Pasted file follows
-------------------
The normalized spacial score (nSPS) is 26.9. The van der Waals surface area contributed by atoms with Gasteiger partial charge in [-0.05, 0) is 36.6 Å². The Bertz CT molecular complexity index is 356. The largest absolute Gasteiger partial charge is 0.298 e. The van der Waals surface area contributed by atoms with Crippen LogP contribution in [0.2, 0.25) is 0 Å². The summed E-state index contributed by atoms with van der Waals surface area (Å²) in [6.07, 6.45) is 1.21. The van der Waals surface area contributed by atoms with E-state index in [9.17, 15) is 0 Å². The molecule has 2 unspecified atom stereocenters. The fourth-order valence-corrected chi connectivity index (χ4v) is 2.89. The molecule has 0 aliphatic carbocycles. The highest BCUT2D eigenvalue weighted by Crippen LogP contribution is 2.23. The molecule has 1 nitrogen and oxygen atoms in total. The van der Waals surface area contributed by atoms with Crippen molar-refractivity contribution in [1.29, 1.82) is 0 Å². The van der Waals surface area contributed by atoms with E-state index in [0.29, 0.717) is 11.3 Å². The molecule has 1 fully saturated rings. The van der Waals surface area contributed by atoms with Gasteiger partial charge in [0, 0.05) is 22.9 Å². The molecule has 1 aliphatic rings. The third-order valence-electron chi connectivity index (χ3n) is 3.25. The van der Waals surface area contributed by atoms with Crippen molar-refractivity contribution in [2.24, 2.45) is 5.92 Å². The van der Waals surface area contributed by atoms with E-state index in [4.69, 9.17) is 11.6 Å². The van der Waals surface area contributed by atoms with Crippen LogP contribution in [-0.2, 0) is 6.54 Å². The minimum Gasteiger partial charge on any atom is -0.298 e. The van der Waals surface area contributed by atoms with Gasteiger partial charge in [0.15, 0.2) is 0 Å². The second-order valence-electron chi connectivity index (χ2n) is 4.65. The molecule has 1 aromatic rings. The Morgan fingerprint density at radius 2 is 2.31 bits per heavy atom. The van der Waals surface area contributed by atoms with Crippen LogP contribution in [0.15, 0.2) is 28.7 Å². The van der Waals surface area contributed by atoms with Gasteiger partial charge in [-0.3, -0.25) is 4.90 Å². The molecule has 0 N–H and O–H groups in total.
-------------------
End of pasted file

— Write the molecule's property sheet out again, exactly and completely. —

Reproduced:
The normalized spacial score (nSPS) is 26.9. The van der Waals surface area contributed by atoms with Gasteiger partial charge in [-0.05, 0) is 36.6 Å². The Bertz CT molecular complexity index is 356. The largest absolute Gasteiger partial charge is 0.298 e. The van der Waals surface area contributed by atoms with Crippen LogP contribution in [0.2, 0.25) is 0 Å². The summed E-state index contributed by atoms with van der Waals surface area (Å²) in [6.07, 6.45) is 1.21. The van der Waals surface area contributed by atoms with E-state index in [9.17, 15) is 0 Å². The molecule has 2 unspecified atom stereocenters. The fourth-order valence-corrected chi connectivity index (χ4v) is 2.89. The molecule has 0 aliphatic carbocycles. The highest BCUT2D eigenvalue weighted by Crippen LogP contribution is 2.23. The molecule has 1 nitrogen and oxygen atoms in total. The van der Waals surface area contributed by atoms with Crippen molar-refractivity contribution in [1.29, 1.82) is 0 Å². The van der Waals surface area contributed by atoms with E-state index in [0.29, 0.717) is 11.3 Å². The molecule has 1 fully saturated rings. The van der Waals surface area contributed by atoms with Gasteiger partial charge in [0, 0.05) is 22.9 Å². The molecule has 1 aliphatic rings. The third-order valence-electron chi connectivity index (χ3n) is 3.25. The van der Waals surface area contributed by atoms with Crippen molar-refractivity contribution in [2.24, 2.45) is 5.92 Å². The van der Waals surface area contributed by atoms with E-state index in [4.69, 9.17) is 11.6 Å². The van der Waals surface area contributed by atoms with Crippen LogP contribution in [-0.2, 0) is 6.54 Å². The minimum Gasteiger partial charge on any atom is -0.298 e. The van der Waals surface area contributed by atoms with Gasteiger partial charge in [0.15, 0.2) is 0 Å². The second-order valence-electron chi connectivity index (χ2n) is 4.65. The molecule has 1 aromatic rings. The Morgan fingerprint density at radius 2 is 2.31 bits per heavy atom. The van der Waals surface area contributed by atoms with Crippen LogP contribution in [0.15, 0.2) is 28.7 Å². The van der Waals surface area contributed by atoms with Gasteiger partial charge in [-0.3, -0.25) is 4.90 Å². The molecule has 0 N–H and O–H groups in total.